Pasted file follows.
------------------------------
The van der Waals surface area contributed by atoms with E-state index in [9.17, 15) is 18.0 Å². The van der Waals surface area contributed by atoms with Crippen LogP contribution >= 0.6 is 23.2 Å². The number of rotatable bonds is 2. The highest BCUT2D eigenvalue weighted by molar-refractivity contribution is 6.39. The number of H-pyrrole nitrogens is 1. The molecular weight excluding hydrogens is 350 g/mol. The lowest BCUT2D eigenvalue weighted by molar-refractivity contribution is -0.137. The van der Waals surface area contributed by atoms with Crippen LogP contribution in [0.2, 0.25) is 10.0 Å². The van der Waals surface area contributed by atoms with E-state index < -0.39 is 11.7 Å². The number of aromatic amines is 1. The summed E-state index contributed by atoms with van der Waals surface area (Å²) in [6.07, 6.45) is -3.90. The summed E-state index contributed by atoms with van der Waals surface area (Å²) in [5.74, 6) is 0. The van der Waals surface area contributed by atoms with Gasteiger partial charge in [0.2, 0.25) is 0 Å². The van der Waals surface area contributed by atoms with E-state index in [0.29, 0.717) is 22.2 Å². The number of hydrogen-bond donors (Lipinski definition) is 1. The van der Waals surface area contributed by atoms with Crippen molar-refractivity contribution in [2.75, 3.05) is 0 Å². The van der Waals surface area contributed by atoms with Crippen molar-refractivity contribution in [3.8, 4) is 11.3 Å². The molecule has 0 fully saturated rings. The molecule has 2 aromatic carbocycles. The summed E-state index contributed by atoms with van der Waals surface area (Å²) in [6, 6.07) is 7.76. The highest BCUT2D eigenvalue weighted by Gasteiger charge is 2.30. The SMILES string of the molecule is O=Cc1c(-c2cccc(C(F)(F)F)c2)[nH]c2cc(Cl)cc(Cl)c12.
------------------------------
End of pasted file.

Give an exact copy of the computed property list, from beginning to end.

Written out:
The van der Waals surface area contributed by atoms with E-state index in [9.17, 15) is 18.0 Å². The van der Waals surface area contributed by atoms with Crippen LogP contribution >= 0.6 is 23.2 Å². The number of rotatable bonds is 2. The highest BCUT2D eigenvalue weighted by molar-refractivity contribution is 6.39. The number of H-pyrrole nitrogens is 1. The molecular weight excluding hydrogens is 350 g/mol. The lowest BCUT2D eigenvalue weighted by molar-refractivity contribution is -0.137. The van der Waals surface area contributed by atoms with Crippen LogP contribution in [0.2, 0.25) is 10.0 Å². The van der Waals surface area contributed by atoms with E-state index < -0.39 is 11.7 Å². The number of aromatic amines is 1. The summed E-state index contributed by atoms with van der Waals surface area (Å²) in [6.07, 6.45) is -3.90. The summed E-state index contributed by atoms with van der Waals surface area (Å²) in [5.74, 6) is 0. The van der Waals surface area contributed by atoms with Gasteiger partial charge in [0.2, 0.25) is 0 Å². The van der Waals surface area contributed by atoms with E-state index in [0.29, 0.717) is 22.2 Å². The number of hydrogen-bond donors (Lipinski definition) is 1. The van der Waals surface area contributed by atoms with Crippen molar-refractivity contribution in [2.75, 3.05) is 0 Å². The van der Waals surface area contributed by atoms with Crippen molar-refractivity contribution in [3.8, 4) is 11.3 Å². The molecule has 0 fully saturated rings. The molecule has 2 aromatic carbocycles. The summed E-state index contributed by atoms with van der Waals surface area (Å²) in [6, 6.07) is 7.76. The highest BCUT2D eigenvalue weighted by Gasteiger charge is 2.30. The SMILES string of the molecule is O=Cc1c(-c2cccc(C(F)(F)F)c2)[nH]c2cc(Cl)cc(Cl)c12.